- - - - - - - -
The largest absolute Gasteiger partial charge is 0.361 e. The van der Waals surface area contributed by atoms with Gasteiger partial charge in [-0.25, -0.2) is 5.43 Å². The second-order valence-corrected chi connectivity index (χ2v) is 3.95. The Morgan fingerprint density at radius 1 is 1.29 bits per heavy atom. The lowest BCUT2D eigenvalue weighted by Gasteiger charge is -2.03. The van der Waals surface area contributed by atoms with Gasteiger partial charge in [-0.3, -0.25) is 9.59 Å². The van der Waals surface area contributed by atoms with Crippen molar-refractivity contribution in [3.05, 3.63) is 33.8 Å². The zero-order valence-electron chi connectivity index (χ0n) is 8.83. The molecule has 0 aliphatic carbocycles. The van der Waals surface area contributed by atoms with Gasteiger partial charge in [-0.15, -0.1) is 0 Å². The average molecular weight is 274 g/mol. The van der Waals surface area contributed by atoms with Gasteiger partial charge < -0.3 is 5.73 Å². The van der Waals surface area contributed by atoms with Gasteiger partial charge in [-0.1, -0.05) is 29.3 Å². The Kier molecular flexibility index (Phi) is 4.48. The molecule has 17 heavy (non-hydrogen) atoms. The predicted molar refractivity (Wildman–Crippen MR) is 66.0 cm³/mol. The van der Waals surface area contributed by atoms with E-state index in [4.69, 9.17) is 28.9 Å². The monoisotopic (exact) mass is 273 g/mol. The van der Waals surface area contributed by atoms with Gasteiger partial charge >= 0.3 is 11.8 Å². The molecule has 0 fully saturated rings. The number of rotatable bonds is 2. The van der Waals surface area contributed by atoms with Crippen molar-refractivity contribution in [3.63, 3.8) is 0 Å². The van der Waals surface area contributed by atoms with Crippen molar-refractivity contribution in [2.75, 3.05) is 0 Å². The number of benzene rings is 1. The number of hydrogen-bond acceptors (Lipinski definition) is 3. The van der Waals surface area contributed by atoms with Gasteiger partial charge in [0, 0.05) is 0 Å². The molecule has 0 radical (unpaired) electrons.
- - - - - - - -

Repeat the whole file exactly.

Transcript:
The largest absolute Gasteiger partial charge is 0.361 e. The van der Waals surface area contributed by atoms with Gasteiger partial charge in [-0.25, -0.2) is 5.43 Å². The second-order valence-corrected chi connectivity index (χ2v) is 3.95. The Morgan fingerprint density at radius 1 is 1.29 bits per heavy atom. The lowest BCUT2D eigenvalue weighted by Gasteiger charge is -2.03. The van der Waals surface area contributed by atoms with Gasteiger partial charge in [-0.3, -0.25) is 9.59 Å². The van der Waals surface area contributed by atoms with Crippen molar-refractivity contribution in [3.05, 3.63) is 33.8 Å². The zero-order valence-electron chi connectivity index (χ0n) is 8.83. The molecule has 0 aliphatic carbocycles. The van der Waals surface area contributed by atoms with Gasteiger partial charge in [-0.15, -0.1) is 0 Å². The average molecular weight is 274 g/mol. The van der Waals surface area contributed by atoms with Gasteiger partial charge < -0.3 is 5.73 Å². The van der Waals surface area contributed by atoms with Gasteiger partial charge in [-0.1, -0.05) is 29.3 Å². The Kier molecular flexibility index (Phi) is 4.48. The molecule has 17 heavy (non-hydrogen) atoms. The predicted molar refractivity (Wildman–Crippen MR) is 66.0 cm³/mol. The van der Waals surface area contributed by atoms with E-state index in [4.69, 9.17) is 28.9 Å². The monoisotopic (exact) mass is 273 g/mol. The van der Waals surface area contributed by atoms with Gasteiger partial charge >= 0.3 is 11.8 Å². The molecule has 0 fully saturated rings. The number of rotatable bonds is 2. The van der Waals surface area contributed by atoms with Crippen molar-refractivity contribution in [3.63, 3.8) is 0 Å². The van der Waals surface area contributed by atoms with Crippen molar-refractivity contribution in [2.75, 3.05) is 0 Å². The number of benzene rings is 1. The number of hydrogen-bond acceptors (Lipinski definition) is 3. The van der Waals surface area contributed by atoms with Gasteiger partial charge in [0, 0.05) is 0 Å². The molecule has 0 radical (unpaired) electrons.